Pendulums and deriving the work energy equation

Obviously deriving the work energy equation is not a demonstration (other than a demonstration of one’s memory and math ability). This demonstration was used by Ben Sill to illustrate the terms in the work energy equation that can then form the basis for the derivation.

Equipment

You will need either a string pendulum with a weight on the end or a spring with some mass on the end. I use the spring mass system that I also use for dimensional analysis.

Demonstration

Start the pendulum or spring moving with some initial deflection. Talk to the students about what they observe. Perhaps ask them to predict what will eventually happen (maybe a clicker question). Maybe get them to reflect on why the amplitude of the oscillation decreases over time. Once there is a substantial, noticeable reduction in the amplitude stop the demonstration.

Analysis

Write down a generic work energy equation

Total energy at time (2) = Total energy at time (1) + work done on the system – losses (i.e. work done by the system)

I keep the losses separate even though they are work done by the system and hence work done with a minus sign. This just keeps things a little more physically accessible as students seem to be able to think in terms of losses rather than in terms of the pendulum or spring doing work on the surroundings. The work done is the energy spent initially raising the pendulum or pulling down the spring. The total energy at time (1) is zero if you take this time to be before you touch it. The losses are due to drag on the object and internal damping. There is no need to get into details of how to model these terms, it is the bulk equation that you want to demonstrate.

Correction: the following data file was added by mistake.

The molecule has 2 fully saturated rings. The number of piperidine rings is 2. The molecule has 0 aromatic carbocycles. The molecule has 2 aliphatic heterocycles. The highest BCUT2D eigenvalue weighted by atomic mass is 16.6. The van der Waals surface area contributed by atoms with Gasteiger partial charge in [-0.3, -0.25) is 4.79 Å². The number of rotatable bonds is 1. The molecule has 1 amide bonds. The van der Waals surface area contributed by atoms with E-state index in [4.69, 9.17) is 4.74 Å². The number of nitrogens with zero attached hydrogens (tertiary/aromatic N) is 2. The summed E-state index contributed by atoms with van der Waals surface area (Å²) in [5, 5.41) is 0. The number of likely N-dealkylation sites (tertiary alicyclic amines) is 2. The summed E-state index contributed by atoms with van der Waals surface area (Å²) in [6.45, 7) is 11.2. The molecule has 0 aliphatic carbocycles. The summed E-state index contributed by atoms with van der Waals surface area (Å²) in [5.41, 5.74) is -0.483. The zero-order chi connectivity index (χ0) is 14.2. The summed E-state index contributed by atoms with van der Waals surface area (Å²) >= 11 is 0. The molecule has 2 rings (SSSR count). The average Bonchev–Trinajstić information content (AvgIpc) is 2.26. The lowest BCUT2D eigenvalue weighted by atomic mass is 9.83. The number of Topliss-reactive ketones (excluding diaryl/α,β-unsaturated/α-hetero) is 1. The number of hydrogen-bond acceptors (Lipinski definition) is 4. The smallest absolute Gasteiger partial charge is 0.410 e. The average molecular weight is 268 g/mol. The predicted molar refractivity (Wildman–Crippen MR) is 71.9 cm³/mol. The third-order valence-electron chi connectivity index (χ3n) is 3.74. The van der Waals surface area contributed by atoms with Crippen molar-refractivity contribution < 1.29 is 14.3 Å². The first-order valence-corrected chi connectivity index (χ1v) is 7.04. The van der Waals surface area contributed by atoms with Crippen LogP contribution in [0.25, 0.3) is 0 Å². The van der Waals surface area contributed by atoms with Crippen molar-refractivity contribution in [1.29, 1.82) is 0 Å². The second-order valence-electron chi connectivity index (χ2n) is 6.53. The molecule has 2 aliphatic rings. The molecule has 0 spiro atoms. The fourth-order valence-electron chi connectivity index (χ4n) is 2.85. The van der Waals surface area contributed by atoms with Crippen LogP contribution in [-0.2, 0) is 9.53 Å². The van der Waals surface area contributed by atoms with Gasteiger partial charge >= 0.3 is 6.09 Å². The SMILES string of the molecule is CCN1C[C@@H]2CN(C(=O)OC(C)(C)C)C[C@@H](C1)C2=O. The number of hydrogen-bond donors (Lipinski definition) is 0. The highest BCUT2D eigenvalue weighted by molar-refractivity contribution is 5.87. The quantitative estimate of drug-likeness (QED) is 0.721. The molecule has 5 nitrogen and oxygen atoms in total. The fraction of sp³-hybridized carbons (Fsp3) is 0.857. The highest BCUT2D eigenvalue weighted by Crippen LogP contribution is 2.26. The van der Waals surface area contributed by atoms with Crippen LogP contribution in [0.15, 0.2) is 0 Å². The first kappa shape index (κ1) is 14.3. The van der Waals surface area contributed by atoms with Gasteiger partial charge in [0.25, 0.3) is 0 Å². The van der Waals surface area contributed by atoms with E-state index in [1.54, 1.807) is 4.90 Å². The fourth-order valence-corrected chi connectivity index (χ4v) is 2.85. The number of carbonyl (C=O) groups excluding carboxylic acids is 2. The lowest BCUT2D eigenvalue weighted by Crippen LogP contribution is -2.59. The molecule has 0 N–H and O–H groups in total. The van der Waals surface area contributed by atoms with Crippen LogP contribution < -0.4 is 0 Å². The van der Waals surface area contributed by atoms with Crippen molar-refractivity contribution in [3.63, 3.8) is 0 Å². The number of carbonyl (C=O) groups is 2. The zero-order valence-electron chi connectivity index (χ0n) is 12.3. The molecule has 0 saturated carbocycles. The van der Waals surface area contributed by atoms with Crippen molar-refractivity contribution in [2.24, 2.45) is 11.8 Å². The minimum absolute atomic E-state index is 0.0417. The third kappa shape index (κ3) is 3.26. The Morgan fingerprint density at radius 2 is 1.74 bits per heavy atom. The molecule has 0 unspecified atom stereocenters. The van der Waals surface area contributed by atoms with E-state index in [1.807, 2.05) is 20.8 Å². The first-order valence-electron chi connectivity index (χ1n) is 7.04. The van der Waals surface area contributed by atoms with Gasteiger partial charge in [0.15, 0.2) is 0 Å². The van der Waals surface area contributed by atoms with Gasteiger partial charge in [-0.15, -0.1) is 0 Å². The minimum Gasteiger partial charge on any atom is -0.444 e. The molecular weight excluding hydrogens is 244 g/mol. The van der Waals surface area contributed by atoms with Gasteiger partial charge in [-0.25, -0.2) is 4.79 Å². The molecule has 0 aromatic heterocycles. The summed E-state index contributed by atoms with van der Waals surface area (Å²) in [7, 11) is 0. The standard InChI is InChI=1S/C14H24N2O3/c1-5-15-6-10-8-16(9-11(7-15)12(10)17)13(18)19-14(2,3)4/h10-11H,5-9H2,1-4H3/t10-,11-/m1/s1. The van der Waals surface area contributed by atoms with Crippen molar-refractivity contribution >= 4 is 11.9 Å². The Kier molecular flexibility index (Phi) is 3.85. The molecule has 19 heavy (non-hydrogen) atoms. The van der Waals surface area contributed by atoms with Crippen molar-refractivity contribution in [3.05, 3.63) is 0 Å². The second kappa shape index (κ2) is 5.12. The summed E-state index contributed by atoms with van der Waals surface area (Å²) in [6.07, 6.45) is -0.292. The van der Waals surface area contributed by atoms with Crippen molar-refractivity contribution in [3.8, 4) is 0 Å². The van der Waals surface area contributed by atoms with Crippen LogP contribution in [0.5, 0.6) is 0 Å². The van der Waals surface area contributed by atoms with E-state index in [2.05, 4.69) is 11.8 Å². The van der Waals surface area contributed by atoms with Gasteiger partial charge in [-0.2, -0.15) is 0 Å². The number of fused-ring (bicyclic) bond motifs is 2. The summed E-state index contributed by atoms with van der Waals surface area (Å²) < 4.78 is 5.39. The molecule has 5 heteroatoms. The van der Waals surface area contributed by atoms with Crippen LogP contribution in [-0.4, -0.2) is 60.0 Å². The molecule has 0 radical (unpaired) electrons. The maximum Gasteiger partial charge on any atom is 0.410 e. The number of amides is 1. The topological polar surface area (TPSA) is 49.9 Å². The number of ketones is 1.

From this point it is possible to derive the work energy equation with the caveat that the energy terms are energy fluxes and the work and loss terms are rates of work and loss.

An index of all the demonstrations posted on this blog can be found here. Don’t forget to follow @nbkaye on twitter for updates to this blog. If you have a demonstration that you use in class that you would like to share on this blog please email me (nbkaye@clemson.edu). I also welcome comments (through the comments section or via email) on improving the demonstrations.

Video of the “Definition of a fluid – sliding OHP transparencies” demonstration

Here are the videos from the “Definition of a fluid – sliding OHP transparencies” demonstration. the full videos are linked from the GIF titles

Shearing a solid (book) showing finite deformation

Shearing a fluid showing continuous deformation

An index of all the demonstrations posted on this blog can be found here. Don’t forget to follow @nbkaye on twitter for updates to this blog. If you have a demonstration that you use in class that you would like to share on this blog please email me (nbkaye@clemson.edu). I also welcome comments (through the comments section or via email) on improving the demonstrations.

Definition of a fluid – sliding OHP transparencies

From now on this is how I am going to start each semester teaching fluid mechanics. The definition of a fluid that is use is

A fluid is a material that deforms continuously under the action of a shear stress.

This demonstration illustrates the continuous deformation.

Equipment

2. Two transparency sheets